Securing AWS credentials with AWS-Vault

Securing AWS credentials with AWS-Vault

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Protecting your AWS account access keys is critical for protecting your company's cloud infrastructure. Managing several accounts, on the other hand, can be complicated and time-consuming. aws-vault secures the storage and management of access keys for many AWS accounts.

What is AWS-Vault?

AWS Vault is a tool to securely store and access AWS credentials in a development environment.

AWS Vault stores IAM credentials in your operating system's secure keystore and then generates temporary credentials from those to expose to your shell and applications. It's designed to be complementary to the AWS CLI tools and is aware of your profiles and configuration in ~/.aws/config.

The AWS-vault program generates temporary credentials using Amazon's STS service via the GetSessionToken or AssumeRole API calls. Because these temporary credentials expire in a short period, the risk of credentials leaking is decreased.

The Problem

The ~/.aws/credentials file is typically located in the home directory of a user on a Unix-like system (such as Linux or macOS) or at C:\Users\USERNAME\.aws\credentials on Windows and is used by the AWS Command Line Interface (CLI). The file contains sensitive information, including AWS access keys and secret access keys, which provide access to your AWS resources. Personally, for me, I have never been the biggest supporter of ~/.aws/credentials because of its vulnerability to potentially malicious actors.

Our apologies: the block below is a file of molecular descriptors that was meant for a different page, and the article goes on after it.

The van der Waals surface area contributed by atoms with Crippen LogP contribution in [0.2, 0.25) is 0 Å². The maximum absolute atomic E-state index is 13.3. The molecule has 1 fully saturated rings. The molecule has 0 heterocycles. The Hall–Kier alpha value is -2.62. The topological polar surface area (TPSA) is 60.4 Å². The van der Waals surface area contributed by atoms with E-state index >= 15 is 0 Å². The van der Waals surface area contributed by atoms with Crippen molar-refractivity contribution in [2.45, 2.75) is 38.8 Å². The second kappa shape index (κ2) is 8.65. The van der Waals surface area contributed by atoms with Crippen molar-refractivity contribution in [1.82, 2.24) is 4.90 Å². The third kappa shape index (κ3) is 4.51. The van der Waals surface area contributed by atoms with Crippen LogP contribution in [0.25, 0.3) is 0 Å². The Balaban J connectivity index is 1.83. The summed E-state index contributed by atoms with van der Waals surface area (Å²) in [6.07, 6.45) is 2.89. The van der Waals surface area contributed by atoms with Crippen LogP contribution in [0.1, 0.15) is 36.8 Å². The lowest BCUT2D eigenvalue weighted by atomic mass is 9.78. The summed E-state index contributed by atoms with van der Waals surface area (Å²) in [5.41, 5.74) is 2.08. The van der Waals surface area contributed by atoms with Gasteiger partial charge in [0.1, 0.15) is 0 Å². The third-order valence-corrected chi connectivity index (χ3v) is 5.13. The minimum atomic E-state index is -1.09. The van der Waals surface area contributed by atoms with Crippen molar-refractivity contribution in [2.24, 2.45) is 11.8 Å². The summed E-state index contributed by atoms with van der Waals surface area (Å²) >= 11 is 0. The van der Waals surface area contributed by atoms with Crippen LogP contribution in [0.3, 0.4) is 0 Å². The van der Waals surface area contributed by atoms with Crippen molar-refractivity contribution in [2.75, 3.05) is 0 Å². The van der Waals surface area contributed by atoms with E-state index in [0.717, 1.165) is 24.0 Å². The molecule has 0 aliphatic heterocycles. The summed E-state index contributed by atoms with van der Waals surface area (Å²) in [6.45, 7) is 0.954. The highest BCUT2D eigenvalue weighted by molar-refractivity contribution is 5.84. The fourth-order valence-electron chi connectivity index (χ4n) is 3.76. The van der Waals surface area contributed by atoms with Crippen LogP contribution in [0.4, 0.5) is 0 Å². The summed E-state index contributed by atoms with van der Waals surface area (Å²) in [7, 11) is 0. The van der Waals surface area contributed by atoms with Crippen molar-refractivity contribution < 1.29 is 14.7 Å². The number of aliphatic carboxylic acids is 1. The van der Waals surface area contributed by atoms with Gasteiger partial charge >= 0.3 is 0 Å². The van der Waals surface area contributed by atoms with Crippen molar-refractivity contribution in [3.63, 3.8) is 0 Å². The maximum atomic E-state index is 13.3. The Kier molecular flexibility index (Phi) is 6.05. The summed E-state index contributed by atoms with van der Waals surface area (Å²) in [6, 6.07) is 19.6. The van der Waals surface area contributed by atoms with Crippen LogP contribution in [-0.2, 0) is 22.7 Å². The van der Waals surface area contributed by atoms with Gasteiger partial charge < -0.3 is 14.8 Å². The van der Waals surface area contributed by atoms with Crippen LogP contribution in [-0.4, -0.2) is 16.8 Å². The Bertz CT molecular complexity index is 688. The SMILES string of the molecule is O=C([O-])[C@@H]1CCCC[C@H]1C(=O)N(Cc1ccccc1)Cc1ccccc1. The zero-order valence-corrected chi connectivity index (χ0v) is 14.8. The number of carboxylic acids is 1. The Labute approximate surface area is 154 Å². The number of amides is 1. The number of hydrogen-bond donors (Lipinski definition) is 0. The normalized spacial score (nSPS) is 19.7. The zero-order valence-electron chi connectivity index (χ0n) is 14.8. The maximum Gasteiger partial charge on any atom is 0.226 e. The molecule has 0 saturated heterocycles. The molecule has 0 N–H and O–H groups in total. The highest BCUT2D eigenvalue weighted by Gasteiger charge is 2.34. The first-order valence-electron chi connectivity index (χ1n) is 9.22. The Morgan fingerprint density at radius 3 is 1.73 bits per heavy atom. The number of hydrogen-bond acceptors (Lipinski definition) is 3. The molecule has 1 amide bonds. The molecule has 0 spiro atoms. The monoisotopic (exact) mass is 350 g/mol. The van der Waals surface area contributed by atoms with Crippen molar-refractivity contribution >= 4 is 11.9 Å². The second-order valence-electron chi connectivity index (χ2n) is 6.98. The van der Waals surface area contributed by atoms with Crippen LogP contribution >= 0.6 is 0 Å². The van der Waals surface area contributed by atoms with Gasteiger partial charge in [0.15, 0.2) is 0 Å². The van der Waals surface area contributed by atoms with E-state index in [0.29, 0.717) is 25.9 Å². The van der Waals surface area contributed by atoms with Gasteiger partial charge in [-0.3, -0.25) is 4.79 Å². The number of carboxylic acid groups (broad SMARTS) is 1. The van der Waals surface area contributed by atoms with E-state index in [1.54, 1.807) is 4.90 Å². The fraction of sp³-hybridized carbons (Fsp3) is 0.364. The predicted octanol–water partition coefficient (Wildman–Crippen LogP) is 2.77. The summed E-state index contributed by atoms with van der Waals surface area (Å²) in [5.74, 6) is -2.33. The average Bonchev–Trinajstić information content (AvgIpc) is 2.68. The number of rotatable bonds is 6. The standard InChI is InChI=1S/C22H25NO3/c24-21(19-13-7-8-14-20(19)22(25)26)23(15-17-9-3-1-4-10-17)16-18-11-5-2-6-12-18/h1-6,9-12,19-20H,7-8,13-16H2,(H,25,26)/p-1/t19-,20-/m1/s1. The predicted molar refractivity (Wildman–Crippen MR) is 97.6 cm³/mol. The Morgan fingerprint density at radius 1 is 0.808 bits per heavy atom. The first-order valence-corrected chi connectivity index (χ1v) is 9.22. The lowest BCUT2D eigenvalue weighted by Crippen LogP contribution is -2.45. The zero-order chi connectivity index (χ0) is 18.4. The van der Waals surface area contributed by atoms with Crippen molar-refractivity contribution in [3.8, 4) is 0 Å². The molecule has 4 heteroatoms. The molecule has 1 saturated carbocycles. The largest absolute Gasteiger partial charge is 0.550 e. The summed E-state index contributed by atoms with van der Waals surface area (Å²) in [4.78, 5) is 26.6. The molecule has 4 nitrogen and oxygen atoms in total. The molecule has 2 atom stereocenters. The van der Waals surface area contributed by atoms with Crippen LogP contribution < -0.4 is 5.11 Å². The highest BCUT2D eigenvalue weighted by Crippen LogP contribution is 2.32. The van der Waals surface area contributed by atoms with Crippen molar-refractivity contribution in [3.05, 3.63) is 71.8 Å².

Solution

Install AWS-Vault

AWS-Vault Backend

The backends in which credentials are stored include:

NB - Gnome Keyring and KWallet can be used on Windows when using WSL.

Configure AWS-Vault

Add AWS region in ~/.aws/config before adding a profile.

[default]
region = us-east-1

Add AWS-Vault profile

# Store AWS credentials for the "jonsmith" profile
$ aws-vault add jonsmith
Enter Access Key Id: ABDCDEFDASDASF
Enter Secret Key: %%%

# Execute a command (using temporary credentials)
$ aws-vault exec jonsmith -- aws s3 ls
bucket_1
bucket_2

# open a browser window and login to the AWS Console
$ aws-vault login jonsmith

# List credentials
$ aws-vault list
Profile                  Credentials              Sessions
=======                  ===========              ========
jonsmith                 jonsmith                 sts.GetSessionToken:46m29s

# Start a subshell with temporary credentials
$ aws-vault exec jonsmith
Starting subshell /bin/zsh, use `exit` to exit the subshell
$ aws s3 ls
bucket_1
bucket_2

AWS-Vault with Roles and MFA

Using roles and multi-factor authentication (MFA) are important best practices when working with AWS to enhance security. As such you would need to create an IAM User and Roles in addition to setting up a MFA device whether virtual or physical.

The diagram below depicts a typical setup of AWS Organization.

AWS Organization

[default]
region = us-east-1

[profile jonsmith]
mfa_serial = arn:aws:iam::111111111111:mfa/jonsmith
region = us-east-1

[profile Development-Role]
source_profile = jonsmith
region = us-east-1
role_arn = arn:aws:iam::22222222222:role/Development
mfa_serial = arn:aws:iam::111111111111:mfa/jonsmith

[profile Staging-Role]
source_profile = jonsmith
region = us-east-1
role_arn = arn:aws:iam::22222222222:role/Staging
mfa_serial = arn:aws:iam::111111111111:mfa/jonsmith

[profile DevOps-Role]
source_profile = jonsmith
region = us-east-1
role_arn = arn:aws:iam::333333333333:role/DevOps
mfa_serial = arn:aws:iam::111111111111:mfa/jonsmith

[profile Security-Role]
source_profile = jonsmith
region = us-east-1
role_arn = arn:aws:iam::333333333333:role/Security
mfa_serial = arn:aws:iam::111111111111:mfa/jonsmith

Refer to the AWS-Vault official repo for additional info: